What you should know about


What is Henda's Law & how does it affect my mammogram?

Henda's Law is the informal name for a House Bill passed by Texas Legislature that requires mammography providers to inform women that dense breast tissue can affect the accuracy of a mammogram in detecting breast cancer.
The bill was initiated by Henda Salmeron, whose breast cancer went undetected because routine mammograms did not pick up on cancerous tumors. Women, like Henda, who have dense breast tissue may benefit from supplemental screening.

Do I have dense breast tissue?

Breast density refers to the amount or ratio of fibroglandular to fatty tissue. As a woman ages, fibroglandular tissue is replaced by an increase in fatty tissue and thus making breast cancer more readily visualized on a mammogram.

Henda Salmeron

How will this affect my annual exam?

If a physician notices you have dense breast tissue, additional exams such as ultrasound may be ordered to rule out the possibility of any hidden tumors. However, it is important that you know insurance may not cover these additional screenings at 100%.


The American College of Radiology (ACR) came up with a standard way to describe mammogram findings and results. In this system, the results are sorted into categories numbered 0 through 6. This system is called the Breast Imaging Reporting and Data System (BI-RADS). Having a standard way of reporting mammogram results lets doctors use the same words and terms, which can help ensure better follow up of suspicious findings. These categories are used in the official report that goes to your doctor. Different wording may be used in the letters sent to patients. Here’s a brief review of the categories:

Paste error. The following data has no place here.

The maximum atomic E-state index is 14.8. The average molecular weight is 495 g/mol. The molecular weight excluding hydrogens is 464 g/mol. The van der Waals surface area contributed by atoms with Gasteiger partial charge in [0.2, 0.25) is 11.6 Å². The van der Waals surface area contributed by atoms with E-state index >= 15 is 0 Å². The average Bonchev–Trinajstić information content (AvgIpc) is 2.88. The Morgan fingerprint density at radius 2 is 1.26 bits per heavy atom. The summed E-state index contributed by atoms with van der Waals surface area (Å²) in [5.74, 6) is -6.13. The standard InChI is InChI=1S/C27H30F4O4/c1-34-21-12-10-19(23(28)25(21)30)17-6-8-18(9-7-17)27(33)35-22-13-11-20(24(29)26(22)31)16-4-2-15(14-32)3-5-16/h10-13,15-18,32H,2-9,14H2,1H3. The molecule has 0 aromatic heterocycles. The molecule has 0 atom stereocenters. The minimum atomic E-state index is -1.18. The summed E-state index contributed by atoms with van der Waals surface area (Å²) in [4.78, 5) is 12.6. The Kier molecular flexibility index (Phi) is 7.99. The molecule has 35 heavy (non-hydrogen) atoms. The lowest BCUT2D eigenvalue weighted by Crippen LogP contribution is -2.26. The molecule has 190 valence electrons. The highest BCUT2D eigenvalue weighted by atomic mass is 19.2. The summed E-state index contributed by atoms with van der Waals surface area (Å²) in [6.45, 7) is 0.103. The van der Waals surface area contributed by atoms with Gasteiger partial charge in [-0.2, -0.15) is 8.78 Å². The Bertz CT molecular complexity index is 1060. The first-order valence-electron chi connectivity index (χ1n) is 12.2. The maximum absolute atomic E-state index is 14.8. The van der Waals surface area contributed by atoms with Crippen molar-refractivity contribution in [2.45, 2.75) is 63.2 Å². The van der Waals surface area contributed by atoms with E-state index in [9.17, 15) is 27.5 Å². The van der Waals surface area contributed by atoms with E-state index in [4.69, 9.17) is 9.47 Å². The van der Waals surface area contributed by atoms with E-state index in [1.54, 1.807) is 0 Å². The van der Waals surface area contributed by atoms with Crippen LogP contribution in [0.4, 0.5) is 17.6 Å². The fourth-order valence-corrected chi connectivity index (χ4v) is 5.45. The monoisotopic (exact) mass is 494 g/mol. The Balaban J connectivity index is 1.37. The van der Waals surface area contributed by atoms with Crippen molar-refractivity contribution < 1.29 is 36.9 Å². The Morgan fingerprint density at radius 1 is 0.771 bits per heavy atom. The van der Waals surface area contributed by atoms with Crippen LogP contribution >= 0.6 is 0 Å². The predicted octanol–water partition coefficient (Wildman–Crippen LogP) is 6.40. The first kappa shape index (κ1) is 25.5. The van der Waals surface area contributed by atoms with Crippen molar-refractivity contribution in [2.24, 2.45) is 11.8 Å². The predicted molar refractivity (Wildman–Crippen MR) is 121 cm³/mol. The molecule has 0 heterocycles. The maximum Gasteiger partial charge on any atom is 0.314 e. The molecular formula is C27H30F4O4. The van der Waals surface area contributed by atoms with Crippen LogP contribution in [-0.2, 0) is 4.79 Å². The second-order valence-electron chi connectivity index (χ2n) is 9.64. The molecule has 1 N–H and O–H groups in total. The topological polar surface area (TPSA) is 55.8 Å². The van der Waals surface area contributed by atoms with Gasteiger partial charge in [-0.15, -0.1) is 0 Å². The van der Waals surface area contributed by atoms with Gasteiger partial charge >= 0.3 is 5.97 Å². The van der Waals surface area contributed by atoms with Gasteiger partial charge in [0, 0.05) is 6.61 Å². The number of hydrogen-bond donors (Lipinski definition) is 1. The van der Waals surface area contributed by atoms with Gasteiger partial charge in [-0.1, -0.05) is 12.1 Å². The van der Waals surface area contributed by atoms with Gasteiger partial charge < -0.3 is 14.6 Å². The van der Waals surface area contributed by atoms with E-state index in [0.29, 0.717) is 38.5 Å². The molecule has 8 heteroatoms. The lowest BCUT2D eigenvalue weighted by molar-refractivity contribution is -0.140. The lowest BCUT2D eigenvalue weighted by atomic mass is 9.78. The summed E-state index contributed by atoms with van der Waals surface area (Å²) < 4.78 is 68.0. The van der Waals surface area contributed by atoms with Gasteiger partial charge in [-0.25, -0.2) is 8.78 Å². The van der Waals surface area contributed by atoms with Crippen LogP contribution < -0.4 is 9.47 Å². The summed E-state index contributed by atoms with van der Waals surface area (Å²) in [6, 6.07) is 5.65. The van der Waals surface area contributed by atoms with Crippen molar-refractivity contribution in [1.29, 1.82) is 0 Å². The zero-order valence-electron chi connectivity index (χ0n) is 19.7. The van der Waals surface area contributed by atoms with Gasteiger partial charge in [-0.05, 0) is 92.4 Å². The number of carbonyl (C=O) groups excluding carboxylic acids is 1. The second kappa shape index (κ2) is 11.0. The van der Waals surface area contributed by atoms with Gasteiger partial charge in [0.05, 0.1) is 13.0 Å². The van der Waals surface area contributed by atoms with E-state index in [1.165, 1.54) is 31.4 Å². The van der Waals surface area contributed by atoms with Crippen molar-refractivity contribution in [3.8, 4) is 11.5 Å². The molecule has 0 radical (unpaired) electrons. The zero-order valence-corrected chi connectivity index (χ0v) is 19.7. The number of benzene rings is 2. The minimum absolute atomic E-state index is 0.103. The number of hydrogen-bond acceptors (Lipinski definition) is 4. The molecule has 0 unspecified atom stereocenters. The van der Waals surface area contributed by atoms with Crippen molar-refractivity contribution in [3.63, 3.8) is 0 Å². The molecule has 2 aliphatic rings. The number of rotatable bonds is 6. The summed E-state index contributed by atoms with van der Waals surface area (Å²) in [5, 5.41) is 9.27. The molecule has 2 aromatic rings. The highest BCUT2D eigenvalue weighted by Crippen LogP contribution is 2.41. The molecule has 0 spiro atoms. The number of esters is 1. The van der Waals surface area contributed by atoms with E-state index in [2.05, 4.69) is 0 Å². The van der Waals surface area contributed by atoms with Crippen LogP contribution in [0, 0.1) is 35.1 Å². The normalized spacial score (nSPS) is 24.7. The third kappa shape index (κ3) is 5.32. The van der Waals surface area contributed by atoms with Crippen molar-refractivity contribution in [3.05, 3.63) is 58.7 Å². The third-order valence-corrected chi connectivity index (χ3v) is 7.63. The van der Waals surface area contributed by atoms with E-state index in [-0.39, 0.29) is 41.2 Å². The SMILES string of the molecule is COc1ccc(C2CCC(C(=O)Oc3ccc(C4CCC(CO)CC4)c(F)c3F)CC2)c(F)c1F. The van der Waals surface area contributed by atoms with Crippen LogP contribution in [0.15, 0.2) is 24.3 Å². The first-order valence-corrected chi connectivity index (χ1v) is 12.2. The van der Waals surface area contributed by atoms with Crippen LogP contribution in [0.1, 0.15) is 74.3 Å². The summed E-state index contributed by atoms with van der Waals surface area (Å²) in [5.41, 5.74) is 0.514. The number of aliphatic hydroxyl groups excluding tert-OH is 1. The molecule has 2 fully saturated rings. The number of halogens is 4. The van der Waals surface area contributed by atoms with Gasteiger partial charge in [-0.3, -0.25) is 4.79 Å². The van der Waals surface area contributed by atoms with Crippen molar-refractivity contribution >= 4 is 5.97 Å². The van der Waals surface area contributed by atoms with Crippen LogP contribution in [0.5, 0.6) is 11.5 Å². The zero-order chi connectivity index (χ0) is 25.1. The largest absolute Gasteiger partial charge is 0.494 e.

Additional imaging evaluation and/or comparison to prior mammograms is needed.

This means a possible abnormality may not be clearly seen or defined and more tests are needed, such as the use of spot compression (applying compression to a smaller area when doing the mammogram), magnified views, special mammogram views, or ultrasound. This may also suggest that the mammogram should be compared with older ones to see if there have been changes in the area over time.


There’s no significant abnormality to report. The breasts look the same (they are symmetrical) with no masses (lumps), distorted structures, or suspicious calcifications.

Benign (non-cancerous) finding

The radiologist describes a finding to be benign, when he/she sees benign, non malignant, structures such as, calcifications, lymph nodes in the breast, benign cysts or calcified fibroadenomas. This ensures that others who look at the mammogram will not misinterpret the benign finding as suspicious. This finding is recorded in the mammogram report to help when comparing to future mammograms.

Probably benign finding – Follow-up in a short time frame is suggested

The findings in this category have a very high chance (greater than 98%) of being benign (not cancer). The findings are not expected to change over time. But since it’s not proven benign, it’s helpful to see if the area in question does change over time. Follow-up with repeat imaging is usually done in 6 months and regularly after that until the finding is known to be stable (usually at least 2 years). This approach helps avoid unnecessary biopsies, but if the area does change over time, it still allows for early diagnosis.

Suspicious abnormality – Biopsy recommended

Findings do not definitely look like cancer but could be cancer. The radiologist is concerned enough to recommend a biopsy.

Highly suggestive of malignancy – Biopsy recommended

The findings look like cancer and have a high chance (at least 95%) of being cancer. Biopsy recommended.

Known biopsy-proven malignancy – Appropriate action should be taken

This category is only used for findings on a mammogram that have already been shown to be cancer by a previous biopsy. Mammograms may be used in this way to see how well the cancer is responding to treatment. Some cancers are often made to shrink using chemotherapy to later be removed by a surgeon.

Information from ACR, American College of Radiology, and the American Cancer Society.

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